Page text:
Last October he attempted his first full Ironman (swimming 2.4 miles, cycling 112 miles and running a 26.2 mile marathon) at the world championships in Kona, Hawaii. Olympic triathlon distances cover a 0.93-mile swim, 24.8-mile bike ride and a 6.2-mile run. He was in third place early on in the Ironman marathon before Kona shredded him. Brownlee finished 21st and, woundingly for a serial winner, he was nearly 34 minutes behind the champion Jan Frodeno. The German’s extensive Ironman experience exposed Brownlee as a novice.

“Kona has got a hell of a reputation,” Alistair says. “But I was optimistic I could nail it first time. I didn’t.”

Can he describe his ordeal over the last 20 miles? “I’ll need some expletives. I’ve known about Kona for over 20 years, being a triathlete, so there was no way I was not finishing. But imagine being so tired, hot, thirsty, and your muscles cramping that you don’t think you could run five more steps. But you have 20 miles to go.”

Alistair completed a second full Ironman in Western Australia six weeks later, on 1 December, and won by more than 10 minutes as he smashed the course record. “I’m proud I turned it around pretty quick because Western Australia is a hard Ironman in the heat. My attention then switched to the Olympics. I was training as hard as I could for the short distances. Six weeks ago I was thinking: ‘I’m going well here. The Olympics could be on.’ And then the lockdown came.”

Despite the continuing uncertainty, Alistair’s ambition to win a third Olympic triathlon pulses stronger than ever. “That’s obviously the dream, but there’re a lot of challenges ahead.”

Jonny faces his own challenges. He will eventually get his training partner back – but his brother is also his biggest rival. “Alistair told me a few times he probably wouldn’t race in the Olympics again,” Jonny says. “But he never said definitely. I knew he would come back.”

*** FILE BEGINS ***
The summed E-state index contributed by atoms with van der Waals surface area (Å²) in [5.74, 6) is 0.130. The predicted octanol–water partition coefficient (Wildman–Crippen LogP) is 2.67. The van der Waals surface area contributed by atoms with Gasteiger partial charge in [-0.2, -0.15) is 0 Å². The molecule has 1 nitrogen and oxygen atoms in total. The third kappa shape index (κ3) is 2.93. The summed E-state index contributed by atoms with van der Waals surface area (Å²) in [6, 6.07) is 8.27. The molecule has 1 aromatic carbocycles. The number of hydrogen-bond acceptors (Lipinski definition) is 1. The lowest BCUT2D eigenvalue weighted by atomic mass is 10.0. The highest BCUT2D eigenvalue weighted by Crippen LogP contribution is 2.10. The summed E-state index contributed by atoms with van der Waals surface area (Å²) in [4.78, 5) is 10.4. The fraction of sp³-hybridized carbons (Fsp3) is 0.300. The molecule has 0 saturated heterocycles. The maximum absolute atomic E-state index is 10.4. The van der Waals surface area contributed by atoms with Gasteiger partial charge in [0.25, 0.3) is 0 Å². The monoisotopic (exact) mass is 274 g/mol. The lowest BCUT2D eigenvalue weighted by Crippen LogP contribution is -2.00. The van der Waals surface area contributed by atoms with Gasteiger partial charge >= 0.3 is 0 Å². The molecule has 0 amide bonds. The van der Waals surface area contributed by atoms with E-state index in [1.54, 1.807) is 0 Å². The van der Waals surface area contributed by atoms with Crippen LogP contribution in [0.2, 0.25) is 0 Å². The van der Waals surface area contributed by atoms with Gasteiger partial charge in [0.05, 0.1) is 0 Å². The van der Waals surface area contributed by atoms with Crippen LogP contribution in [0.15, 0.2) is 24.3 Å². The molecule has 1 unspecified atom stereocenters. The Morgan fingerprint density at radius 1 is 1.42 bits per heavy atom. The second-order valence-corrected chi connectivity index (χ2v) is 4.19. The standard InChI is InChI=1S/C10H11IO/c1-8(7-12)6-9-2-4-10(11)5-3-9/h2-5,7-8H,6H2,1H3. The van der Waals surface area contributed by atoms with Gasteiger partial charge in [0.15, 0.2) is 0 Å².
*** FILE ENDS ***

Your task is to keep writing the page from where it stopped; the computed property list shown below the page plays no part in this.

Alistair Brownlee in his new swimming pool



Alistair Brownlee in his new swimming pool. ‘It’s fantastic,’ he says. ‘I can walk out of my front door and do a swim session in the garage.’ Photograph: Yorkshire Post/SWNS

Tokyo 2020 was meant to be Jonny’s golden moment. “Absolutely. Definitely. My winter training was based around getting the gold medal. I was very focused as I knew it was probably my last Olympics. But there’s a chance to get two Olympics medals with the mixed team relay as well. I was really excited and now everything’s changed.”

How has Jonny found the lockdown? “Weird. Strange. Different. It’s becoming a bit more normal now but I don’t get to see any of my training partners and I’m used to seeing them day in and day out. I’ve been missing Alistair. I’m used to training with him every day and I’m a very routine person. I know exactly what I’m doing every Tuesday morning. I’ve been doing that for 15 years. So I’ve had to find a new routine and I’m enjoying training without any pressure of racing.”

Jonny, unlike his brother, is not swimming. Is there any chance he could hold an isolated session in Alistair’s garage? “Not at the moment but I’ve swum every day since I was eight so I have that massive memory bank. Normally, I’m up at 6:15 [to swim]. But these days I’m getting up at 7:30.”